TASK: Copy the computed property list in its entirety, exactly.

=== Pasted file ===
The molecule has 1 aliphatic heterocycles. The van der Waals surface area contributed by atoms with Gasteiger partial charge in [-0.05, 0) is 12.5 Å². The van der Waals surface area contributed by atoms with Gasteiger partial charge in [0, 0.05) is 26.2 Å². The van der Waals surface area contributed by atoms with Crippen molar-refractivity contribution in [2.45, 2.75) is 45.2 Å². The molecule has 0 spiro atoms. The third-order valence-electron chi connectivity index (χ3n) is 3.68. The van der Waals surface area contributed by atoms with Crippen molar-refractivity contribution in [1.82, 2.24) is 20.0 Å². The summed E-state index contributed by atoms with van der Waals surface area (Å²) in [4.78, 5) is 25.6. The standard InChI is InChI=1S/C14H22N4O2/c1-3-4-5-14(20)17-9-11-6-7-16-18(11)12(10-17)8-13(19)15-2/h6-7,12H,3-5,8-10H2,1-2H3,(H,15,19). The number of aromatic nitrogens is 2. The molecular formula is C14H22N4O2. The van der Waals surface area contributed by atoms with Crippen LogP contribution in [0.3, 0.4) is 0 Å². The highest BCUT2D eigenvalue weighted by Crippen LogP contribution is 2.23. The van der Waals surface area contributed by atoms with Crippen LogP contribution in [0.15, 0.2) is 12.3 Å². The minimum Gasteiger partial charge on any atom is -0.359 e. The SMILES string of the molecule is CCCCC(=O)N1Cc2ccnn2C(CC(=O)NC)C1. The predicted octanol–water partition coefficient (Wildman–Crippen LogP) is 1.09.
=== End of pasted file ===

The molecule has 1 aliphatic heterocycles. The van der Waals surface area contributed by atoms with Gasteiger partial charge in [-0.05, 0) is 12.5 Å². The van der Waals surface area contributed by atoms with Gasteiger partial charge in [0, 0.05) is 26.2 Å². The van der Waals surface area contributed by atoms with Crippen molar-refractivity contribution in [2.45, 2.75) is 45.2 Å². The molecule has 0 spiro atoms. The third-order valence-electron chi connectivity index (χ3n) is 3.68. The van der Waals surface area contributed by atoms with Crippen molar-refractivity contribution in [1.82, 2.24) is 20.0 Å². The summed E-state index contributed by atoms with van der Waals surface area (Å²) in [4.78, 5) is 25.6. The standard InChI is InChI=1S/C14H22N4O2/c1-3-4-5-14(20)17-9-11-6-7-16-18(11)12(10-17)8-13(19)15-2/h6-7,12H,3-5,8-10H2,1-2H3,(H,15,19). The number of aromatic nitrogens is 2. The molecular formula is C14H22N4O2. The van der Waals surface area contributed by atoms with Crippen LogP contribution in [0.3, 0.4) is 0 Å². The highest BCUT2D eigenvalue weighted by Crippen LogP contribution is 2.23. The van der Waals surface area contributed by atoms with Crippen LogP contribution in [0.15, 0.2) is 12.3 Å². The minimum Gasteiger partial charge on any atom is -0.359 e. The SMILES string of the molecule is CCCCC(=O)N1Cc2ccnn2C(CC(=O)NC)C1. The predicted octanol–water partition coefficient (Wildman–Crippen LogP) is 1.09.